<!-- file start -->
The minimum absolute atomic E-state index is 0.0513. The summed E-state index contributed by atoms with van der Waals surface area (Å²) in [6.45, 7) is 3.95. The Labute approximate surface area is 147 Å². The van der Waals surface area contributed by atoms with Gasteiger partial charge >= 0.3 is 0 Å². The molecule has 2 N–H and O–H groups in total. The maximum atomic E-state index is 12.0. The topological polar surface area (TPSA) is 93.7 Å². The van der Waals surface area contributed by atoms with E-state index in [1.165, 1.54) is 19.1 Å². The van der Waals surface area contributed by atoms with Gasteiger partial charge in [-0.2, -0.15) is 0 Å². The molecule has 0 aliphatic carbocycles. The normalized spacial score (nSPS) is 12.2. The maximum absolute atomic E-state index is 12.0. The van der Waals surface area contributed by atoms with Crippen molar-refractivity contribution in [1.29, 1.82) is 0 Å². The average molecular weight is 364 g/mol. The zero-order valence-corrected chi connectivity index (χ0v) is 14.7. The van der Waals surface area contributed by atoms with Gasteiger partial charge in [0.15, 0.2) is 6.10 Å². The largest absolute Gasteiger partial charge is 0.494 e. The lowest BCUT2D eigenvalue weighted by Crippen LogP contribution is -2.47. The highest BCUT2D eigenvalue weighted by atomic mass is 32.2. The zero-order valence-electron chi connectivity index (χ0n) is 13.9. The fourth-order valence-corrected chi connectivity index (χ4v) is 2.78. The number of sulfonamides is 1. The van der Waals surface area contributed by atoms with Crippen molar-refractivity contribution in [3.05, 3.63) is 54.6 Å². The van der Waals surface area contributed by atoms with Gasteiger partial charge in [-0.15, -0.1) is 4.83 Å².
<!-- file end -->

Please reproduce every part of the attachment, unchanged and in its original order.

The minimum absolute atomic E-state index is 0.0513. The summed E-state index contributed by atoms with van der Waals surface area (Å²) in [6.45, 7) is 3.95. The Labute approximate surface area is 147 Å². The van der Waals surface area contributed by atoms with Gasteiger partial charge >= 0.3 is 0 Å². The molecule has 2 N–H and O–H groups in total. The maximum atomic E-state index is 12.0. The topological polar surface area (TPSA) is 93.7 Å². The van der Waals surface area contributed by atoms with E-state index in [1.165, 1.54) is 19.1 Å². The van der Waals surface area contributed by atoms with Gasteiger partial charge in [-0.2, -0.15) is 0 Å². The molecule has 0 aliphatic carbocycles. The normalized spacial score (nSPS) is 12.2. The maximum absolute atomic E-state index is 12.0. The van der Waals surface area contributed by atoms with Crippen molar-refractivity contribution in [1.29, 1.82) is 0 Å². The average molecular weight is 364 g/mol. The zero-order valence-corrected chi connectivity index (χ0v) is 14.7. The van der Waals surface area contributed by atoms with Gasteiger partial charge in [0.15, 0.2) is 6.10 Å². The largest absolute Gasteiger partial charge is 0.494 e. The lowest BCUT2D eigenvalue weighted by Crippen LogP contribution is -2.47. The highest BCUT2D eigenvalue weighted by atomic mass is 32.2. The zero-order valence-electron chi connectivity index (χ0n) is 13.9. The fourth-order valence-corrected chi connectivity index (χ4v) is 2.78. The number of sulfonamides is 1. The van der Waals surface area contributed by atoms with Crippen molar-refractivity contribution in [3.05, 3.63) is 54.6 Å². The van der Waals surface area contributed by atoms with Gasteiger partial charge in [-0.15, -0.1) is 4.83 Å².